The Evolving Treatment Landscape of Metastatic Castration-Resistant Prostate Cancer - Episode 11

Defining Unmet Needs in the Management of mCRPC

, ,

Experts share insight on the greatest unmet needs in treating patients with metastatic castration-resistant prostate cancer.


Scott Tagawa, MD, MS, FACP: For our patients with advanced prostate cancer—all stages and lines of therapy, including noncastrate, what some people call castration-sensitive, hormone-sensitive, and definitely for castration-resistant disease—we don’t have any curative therapy. Maybe a very small subset has deep durable responses. There are case reports of people who have been able to come off ADT [androgen deprivation therapy] with immune checkpoint inhibitors, but those are few and far between.

The major unmet need is the fact that we don’t have curative therapy. It’s great that we have a growing number of therapies that may be used sequentially or in combination that lead to improvements in overall survival, symptoms, and quality of life. But we don’t have any cures. There are 3 general ways that we look to improve upon what we have in terms of standard of care. That’s taking the existing agents and using them earlier with the hope that there’s an improved benefit. We’ve seen that very clearly with the AR [androgen receptor] pathway inhibitors and chemotherapy. Simply by moving them from CRPC [castration-resistant prostate cancer] to the noncastrate setting, the hazard ratios are significantly improved. That translates into years of benefit rather than months in terms of median.

We may see additional advantages with combinations of therapy. For a long time in hematology oncology, we’ve looked at combinations or alternating non–cost resistant drugs that don’t have complete overlap in terms of AE [adverse event] profiles. That’s another way to go: to look at different combinations or moving the same drugs up. And then additional drugs, whether they’re in the same realm as others, including more hormonal therapies, newer molecularly selected therapies, and antibody-drug conjugates. Or new radionuclides, whether they’re bone targeted or PSMA [prostate-specific membrane antigen]–targeted or targeted against other cell surface targets. There’s a lot happening right now in the realm of clinical research, much more than was happening a decade or 2 ago. It’s rewarding to see. We hope to get additional agents out there in the near term.

Oliver Sartor, MD: There are many unmet needs for men with advanced prostate cancer. First of all, we’re not curing anybody with metastatic disease. The truth is that if you have metastatic disease, you have an incurable disease at this point. We need to be able to bring these new agents earlier in the course of therapy. In the VISION trial, we only enrolled patients who have been treated with novel hormones and a taxane. But now we’re going to be looking at metastatic CRPC that hasn’t been treated with a taxane, only with a novel hormone. Then we’re going to be bringing PSMA-lutetium all the way up front to look at hormone-sensitive metastatic disease in a trial called PSMAddition. We also have the PSMAfore trial with metastatic CRPC [after therapy with] abiraterone, enzalutamide, apalutamide, or darolutamide. That’s moving forward as we speak.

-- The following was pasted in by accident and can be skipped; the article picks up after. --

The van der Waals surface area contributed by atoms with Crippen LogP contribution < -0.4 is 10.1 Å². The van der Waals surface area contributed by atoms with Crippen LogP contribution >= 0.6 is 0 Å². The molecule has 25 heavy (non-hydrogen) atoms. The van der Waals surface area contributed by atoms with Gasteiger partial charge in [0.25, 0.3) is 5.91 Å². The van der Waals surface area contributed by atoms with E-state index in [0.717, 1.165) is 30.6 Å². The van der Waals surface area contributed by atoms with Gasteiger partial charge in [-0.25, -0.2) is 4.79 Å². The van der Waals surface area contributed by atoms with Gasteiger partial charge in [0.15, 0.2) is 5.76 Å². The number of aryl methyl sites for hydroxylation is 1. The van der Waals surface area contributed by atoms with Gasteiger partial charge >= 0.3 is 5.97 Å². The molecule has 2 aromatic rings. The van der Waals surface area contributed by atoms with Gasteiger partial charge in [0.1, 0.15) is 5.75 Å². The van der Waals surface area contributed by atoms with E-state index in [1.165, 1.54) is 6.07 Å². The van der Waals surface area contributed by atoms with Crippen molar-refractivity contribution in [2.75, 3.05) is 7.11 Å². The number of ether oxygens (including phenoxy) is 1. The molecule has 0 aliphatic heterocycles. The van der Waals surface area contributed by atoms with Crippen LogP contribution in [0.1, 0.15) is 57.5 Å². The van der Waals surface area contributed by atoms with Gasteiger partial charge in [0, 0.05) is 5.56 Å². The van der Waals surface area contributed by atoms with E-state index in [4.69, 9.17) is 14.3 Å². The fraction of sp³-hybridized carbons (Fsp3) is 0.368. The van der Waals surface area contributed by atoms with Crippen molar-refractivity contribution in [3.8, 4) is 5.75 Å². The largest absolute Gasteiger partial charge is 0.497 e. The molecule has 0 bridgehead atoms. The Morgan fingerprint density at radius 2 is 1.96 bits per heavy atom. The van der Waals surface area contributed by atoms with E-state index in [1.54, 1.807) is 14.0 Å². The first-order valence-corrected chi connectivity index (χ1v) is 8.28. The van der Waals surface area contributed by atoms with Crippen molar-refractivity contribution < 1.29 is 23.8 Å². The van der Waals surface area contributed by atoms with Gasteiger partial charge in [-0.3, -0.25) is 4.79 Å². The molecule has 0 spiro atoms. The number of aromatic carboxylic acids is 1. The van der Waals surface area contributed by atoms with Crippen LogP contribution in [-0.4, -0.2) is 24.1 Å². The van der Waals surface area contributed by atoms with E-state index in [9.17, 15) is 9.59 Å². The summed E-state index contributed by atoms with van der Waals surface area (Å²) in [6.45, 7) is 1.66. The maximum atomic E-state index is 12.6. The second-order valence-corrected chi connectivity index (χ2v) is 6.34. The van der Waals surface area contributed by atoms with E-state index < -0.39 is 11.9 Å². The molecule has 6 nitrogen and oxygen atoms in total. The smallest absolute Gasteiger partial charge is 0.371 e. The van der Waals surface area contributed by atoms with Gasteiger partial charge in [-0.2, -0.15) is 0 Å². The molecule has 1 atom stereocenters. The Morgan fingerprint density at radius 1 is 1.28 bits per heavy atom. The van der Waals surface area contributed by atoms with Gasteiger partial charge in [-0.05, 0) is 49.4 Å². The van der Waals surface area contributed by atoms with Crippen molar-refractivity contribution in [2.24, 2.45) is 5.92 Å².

I’ve emphasized PSMA-617-Lutetium-177, but there’s also another compound called PSMA-I&T-Lutetium-177. That’s moving forward in trial called SPLASH. That’s going to be for metastatic CRPC in the pretaxane space. We have other agents incorporating lutetium that are also moving forward.

What do we need? We need to bring these trials closer to the front of the disease so people don’t have to wait so long. Quite frankly, we’re going to need novel isotopes and novel targets. We need things potentially like HK2 as a target. Maybe we need things like actinium-225 instead of lutetium. There are a lot of patients who can benefit from this type of therapy, but it’s not the answer for everybody, and continued progress is required.

Andrew J. Armstrong, MD, MSc: As we mentioned, the standard of care is changing rapidly. Many patients are being treated with a potent AR inhibitor, such as abiraterone, darolutamide, enzalutamide, or apalutamide in the hormone-sensitive setting or even in the nonmetastatic CRPC setting. By the time a patient has mCRPC [metastatic castration-resistant prostate cancer], they’ve often had a potent AR inhibitor. Identifying agents that aren’t cross-resistant and could be active is an unmet need.

There’s a great movement toward developing newer AR pathway inhibitors, such as CBP/p300 inhibitors; AR degraders, downstream effectors of AR; immunotherapy combinations, such as PD-1 combinations; and PARP combinations. The standard of care is to switch to a different mechanism of action, but we’re limited to docetaxel, cabazitaxel, PSMA-lutetium, and radium. Looking at combinations that may optimize those agents is part of the ideal.

Getting more patients molecularly tested, both germline and somatic, should open the door to many of these approved therapies to improve their survival. I’m still seeing many patients who haven’t undergone the standard of care testing, even though it’s been recommended for many years in the NCCN [National Comprehensive Cancer Network] guidelines. Implementing those standards of care will allow many patients to have more open doors and access to these phase 1 and 2 trials in the future.

Transcript edited for clarity.